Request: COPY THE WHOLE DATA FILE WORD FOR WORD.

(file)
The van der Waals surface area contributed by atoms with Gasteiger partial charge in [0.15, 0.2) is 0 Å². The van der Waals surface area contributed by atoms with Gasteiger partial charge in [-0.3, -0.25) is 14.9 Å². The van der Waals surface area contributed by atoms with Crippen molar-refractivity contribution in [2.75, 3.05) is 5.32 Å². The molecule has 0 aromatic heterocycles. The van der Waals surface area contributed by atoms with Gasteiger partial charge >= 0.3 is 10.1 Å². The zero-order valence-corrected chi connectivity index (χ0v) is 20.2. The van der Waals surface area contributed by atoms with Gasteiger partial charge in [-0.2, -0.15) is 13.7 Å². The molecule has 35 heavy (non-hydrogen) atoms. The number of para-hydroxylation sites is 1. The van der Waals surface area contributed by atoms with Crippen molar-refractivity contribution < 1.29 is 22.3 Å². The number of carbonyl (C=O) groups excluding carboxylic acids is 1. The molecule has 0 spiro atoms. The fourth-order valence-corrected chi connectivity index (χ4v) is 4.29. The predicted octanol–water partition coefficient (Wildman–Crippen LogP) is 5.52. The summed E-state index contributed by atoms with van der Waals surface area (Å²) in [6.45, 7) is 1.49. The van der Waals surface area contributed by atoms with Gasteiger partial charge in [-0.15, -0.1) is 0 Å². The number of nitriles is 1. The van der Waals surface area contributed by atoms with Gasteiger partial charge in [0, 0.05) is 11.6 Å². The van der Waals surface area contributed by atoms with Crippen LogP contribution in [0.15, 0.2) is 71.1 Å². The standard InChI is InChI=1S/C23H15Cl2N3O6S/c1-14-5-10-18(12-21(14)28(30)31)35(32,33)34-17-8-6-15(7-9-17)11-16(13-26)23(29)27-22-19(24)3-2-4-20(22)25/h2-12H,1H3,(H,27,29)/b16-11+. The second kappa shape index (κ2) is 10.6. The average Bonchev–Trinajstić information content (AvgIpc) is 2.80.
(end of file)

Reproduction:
The van der Waals surface area contributed by atoms with Gasteiger partial charge in [0.15, 0.2) is 0 Å². The van der Waals surface area contributed by atoms with Gasteiger partial charge in [-0.3, -0.25) is 14.9 Å². The van der Waals surface area contributed by atoms with Crippen molar-refractivity contribution in [2.75, 3.05) is 5.32 Å². The molecule has 0 aromatic heterocycles. The van der Waals surface area contributed by atoms with Gasteiger partial charge >= 0.3 is 10.1 Å². The zero-order valence-corrected chi connectivity index (χ0v) is 20.2. The van der Waals surface area contributed by atoms with Gasteiger partial charge in [-0.2, -0.15) is 13.7 Å². The molecule has 35 heavy (non-hydrogen) atoms. The number of para-hydroxylation sites is 1. The van der Waals surface area contributed by atoms with Crippen molar-refractivity contribution < 1.29 is 22.3 Å². The number of carbonyl (C=O) groups excluding carboxylic acids is 1. The molecule has 0 spiro atoms. The fourth-order valence-corrected chi connectivity index (χ4v) is 4.29. The predicted octanol–water partition coefficient (Wildman–Crippen LogP) is 5.52. The summed E-state index contributed by atoms with van der Waals surface area (Å²) in [6.45, 7) is 1.49. The van der Waals surface area contributed by atoms with Gasteiger partial charge in [-0.15, -0.1) is 0 Å². The number of nitriles is 1. The van der Waals surface area contributed by atoms with Gasteiger partial charge in [0, 0.05) is 11.6 Å². The van der Waals surface area contributed by atoms with Crippen LogP contribution in [0.15, 0.2) is 71.1 Å². The standard InChI is InChI=1S/C23H15Cl2N3O6S/c1-14-5-10-18(12-21(14)28(30)31)35(32,33)34-17-8-6-15(7-9-17)11-16(13-26)23(29)27-22-19(24)3-2-4-20(22)25/h2-12H,1H3,(H,27,29)/b16-11+. The second kappa shape index (κ2) is 10.6. The average Bonchev–Trinajstić information content (AvgIpc) is 2.80.